For more information about organisations that may be able to advise on time limits and how to contact them, see What help can I get with a problem at work?
Sending the ET1 form
Your ET1 form must be officially received at the tribunal office within the time limit, not just be posted. Most claims that arrive late won't be able to continue. If you’re responsible for putting in your own claim, make sure you understand the time limits and make sure your claim is sent in good time. If you can avoid it, don’t leave filling in the ET1 to just before the end of the time limit. Many employees find that they can’t bring their case because they left it too late.
To find out which office you should send your form to in England and Wales, go to the Ministry of Justice website at www.justice.gov.uk.
In Scotland, the form should be sent to:
Central Office of Employment Tribunals (Scotland)
The Eagle Building
215 Bothwell Street
Tel: 0141 204 0730
Fax: 0141 204 0732
If you live in Scotland you may be able to get free professional advice and assistance from a solicitor under the legal aid scheme. In special circumstances, you may also be able to get help towards legal representation. This is called ABWOR – 'assistance by way of representation'. It will depend on your financial circumstances. Find out more on the Scottish Legal Aid Board website at www.slab.org.uk.
If you have an adviser helping with your case, make sure you understand who's responsible for sending the ET1 form to the tribunal. If you have a representative, they will normally send off the form. You should check if you're not sure.
Discrimination can be difficult to prove. If you think you've been discriminated against by your employer, you can ask your employer questions about your treatment. This can help you decide whether you were discriminated against.
Acas has produced guidance on Asking and responding to questions of discrimination in the workplace. You can follow this guidance to help you get information about your treatment. You can ask your employer questions about their policies and practices that might be relevant to how you feel you were discriminated against.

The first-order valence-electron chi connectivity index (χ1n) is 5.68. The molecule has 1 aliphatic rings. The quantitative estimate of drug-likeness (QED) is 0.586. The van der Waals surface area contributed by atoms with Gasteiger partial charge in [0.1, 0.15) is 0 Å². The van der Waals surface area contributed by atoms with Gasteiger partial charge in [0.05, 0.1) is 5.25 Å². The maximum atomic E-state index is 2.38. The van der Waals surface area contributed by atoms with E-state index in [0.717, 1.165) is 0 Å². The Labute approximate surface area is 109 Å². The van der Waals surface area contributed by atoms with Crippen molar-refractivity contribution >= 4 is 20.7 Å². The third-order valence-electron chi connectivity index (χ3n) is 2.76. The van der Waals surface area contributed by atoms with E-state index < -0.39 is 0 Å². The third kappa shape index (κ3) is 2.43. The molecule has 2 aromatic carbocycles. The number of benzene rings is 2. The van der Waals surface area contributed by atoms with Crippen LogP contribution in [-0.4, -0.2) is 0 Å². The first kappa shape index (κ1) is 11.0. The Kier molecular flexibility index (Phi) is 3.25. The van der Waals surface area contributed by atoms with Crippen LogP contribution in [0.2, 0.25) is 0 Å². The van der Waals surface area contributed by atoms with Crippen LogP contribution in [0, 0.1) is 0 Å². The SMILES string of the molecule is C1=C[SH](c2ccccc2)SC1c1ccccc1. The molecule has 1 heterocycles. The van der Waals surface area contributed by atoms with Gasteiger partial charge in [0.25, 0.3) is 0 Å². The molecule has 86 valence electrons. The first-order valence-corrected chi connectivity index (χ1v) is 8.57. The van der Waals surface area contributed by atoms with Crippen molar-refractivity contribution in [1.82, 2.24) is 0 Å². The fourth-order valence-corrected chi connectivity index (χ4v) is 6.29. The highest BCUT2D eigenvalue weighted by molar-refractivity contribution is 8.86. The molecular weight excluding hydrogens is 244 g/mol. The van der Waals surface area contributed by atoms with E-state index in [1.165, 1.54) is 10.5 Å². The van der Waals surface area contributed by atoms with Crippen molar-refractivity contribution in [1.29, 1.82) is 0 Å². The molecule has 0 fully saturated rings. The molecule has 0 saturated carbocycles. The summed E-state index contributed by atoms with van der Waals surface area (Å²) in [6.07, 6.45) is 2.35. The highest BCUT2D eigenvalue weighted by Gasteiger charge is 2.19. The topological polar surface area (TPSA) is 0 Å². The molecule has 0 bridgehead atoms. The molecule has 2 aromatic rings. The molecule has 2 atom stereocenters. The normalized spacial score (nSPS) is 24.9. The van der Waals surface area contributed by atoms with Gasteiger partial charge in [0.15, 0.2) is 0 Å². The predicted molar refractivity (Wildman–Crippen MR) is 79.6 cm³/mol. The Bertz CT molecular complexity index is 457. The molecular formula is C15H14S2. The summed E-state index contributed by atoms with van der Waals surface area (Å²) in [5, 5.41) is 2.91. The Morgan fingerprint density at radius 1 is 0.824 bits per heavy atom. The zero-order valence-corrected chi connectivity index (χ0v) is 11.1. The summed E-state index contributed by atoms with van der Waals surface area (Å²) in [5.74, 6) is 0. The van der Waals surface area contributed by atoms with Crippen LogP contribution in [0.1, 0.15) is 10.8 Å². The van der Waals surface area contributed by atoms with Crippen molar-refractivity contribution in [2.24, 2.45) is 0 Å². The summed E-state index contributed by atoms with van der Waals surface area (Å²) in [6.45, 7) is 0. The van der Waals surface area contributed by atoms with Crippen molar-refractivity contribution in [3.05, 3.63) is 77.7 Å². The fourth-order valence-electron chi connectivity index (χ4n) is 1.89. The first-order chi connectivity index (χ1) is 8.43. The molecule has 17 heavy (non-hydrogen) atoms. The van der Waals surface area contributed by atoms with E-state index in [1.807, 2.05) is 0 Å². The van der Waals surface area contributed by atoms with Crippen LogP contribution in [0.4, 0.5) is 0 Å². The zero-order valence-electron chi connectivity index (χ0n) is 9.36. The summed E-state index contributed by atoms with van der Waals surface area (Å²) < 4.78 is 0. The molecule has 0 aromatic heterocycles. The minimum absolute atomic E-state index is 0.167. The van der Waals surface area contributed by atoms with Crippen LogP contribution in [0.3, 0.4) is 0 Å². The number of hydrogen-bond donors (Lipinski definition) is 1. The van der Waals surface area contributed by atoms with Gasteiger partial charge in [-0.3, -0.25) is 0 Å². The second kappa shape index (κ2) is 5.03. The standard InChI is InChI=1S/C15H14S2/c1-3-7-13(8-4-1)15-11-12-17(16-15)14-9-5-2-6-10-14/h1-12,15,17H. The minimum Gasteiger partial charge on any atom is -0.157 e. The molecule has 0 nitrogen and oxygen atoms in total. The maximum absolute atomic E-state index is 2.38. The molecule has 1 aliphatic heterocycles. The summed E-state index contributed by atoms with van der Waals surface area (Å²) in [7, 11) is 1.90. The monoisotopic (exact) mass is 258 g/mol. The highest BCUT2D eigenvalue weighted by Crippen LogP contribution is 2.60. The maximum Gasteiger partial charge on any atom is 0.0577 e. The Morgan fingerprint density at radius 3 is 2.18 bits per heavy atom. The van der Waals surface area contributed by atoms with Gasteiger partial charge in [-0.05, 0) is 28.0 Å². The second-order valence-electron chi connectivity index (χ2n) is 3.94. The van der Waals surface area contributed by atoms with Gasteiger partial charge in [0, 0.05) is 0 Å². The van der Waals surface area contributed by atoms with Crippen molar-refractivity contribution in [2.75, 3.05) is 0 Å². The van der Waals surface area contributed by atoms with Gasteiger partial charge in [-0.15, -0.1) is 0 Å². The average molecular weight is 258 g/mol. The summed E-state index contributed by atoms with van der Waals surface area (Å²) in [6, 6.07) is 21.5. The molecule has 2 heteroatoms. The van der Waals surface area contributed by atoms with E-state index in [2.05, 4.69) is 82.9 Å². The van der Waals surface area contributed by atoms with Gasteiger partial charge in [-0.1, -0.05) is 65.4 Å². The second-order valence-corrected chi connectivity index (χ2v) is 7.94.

You can find the guidance on the Acas website at www.acas.gov.uk
If you have an adviser or representative, they should be able to help you get information from your employer.
Find out more about gathering evidence of discrimination.
When you've sent in your ET1 form, you should check that the tribunal has received it. Make sure you check before the time limit runs out, so that you can send it again if you need to. You should get a Notice of Acknowledgment soon after you send in your ET1.
After the ET1 form has been received by the tribunal, there's often some time when nothing much seems to be happening. The tribunal will copy your ET1 and send it to your employer to see if they want to respond or defend themselves. The employer’s response is called the ET3 and your employer will be called the respondent from now on. The tribunal should send you a copy of the ET3 about four weeks after you put in your ET1.
To find out more about your employer's response and the ET3, see Employer's response to an employment tribunal claim.
The employment tribunal hearing is when you go to the tribunal and argue your case with your employer.
You'll have to wait some time between putting in your ET1 claim form and the date of the hearing for your case. How long you'll have to wait can be very different depending on where you live, and how busy the employment tribunal is.
Although it's difficult to generalise, cases that only need one day for a hearing tend to have a hearing date between four to six months after you put in the ET1. Some cases, like discrimination claims, will need longer than one day, so you may have to wait longer for a hearing.
For the next steps in taking action about problems at work, see Employer's response to an employment tribunal claim.
For more information about how to sort out problems at work, see Sorting out problems at work.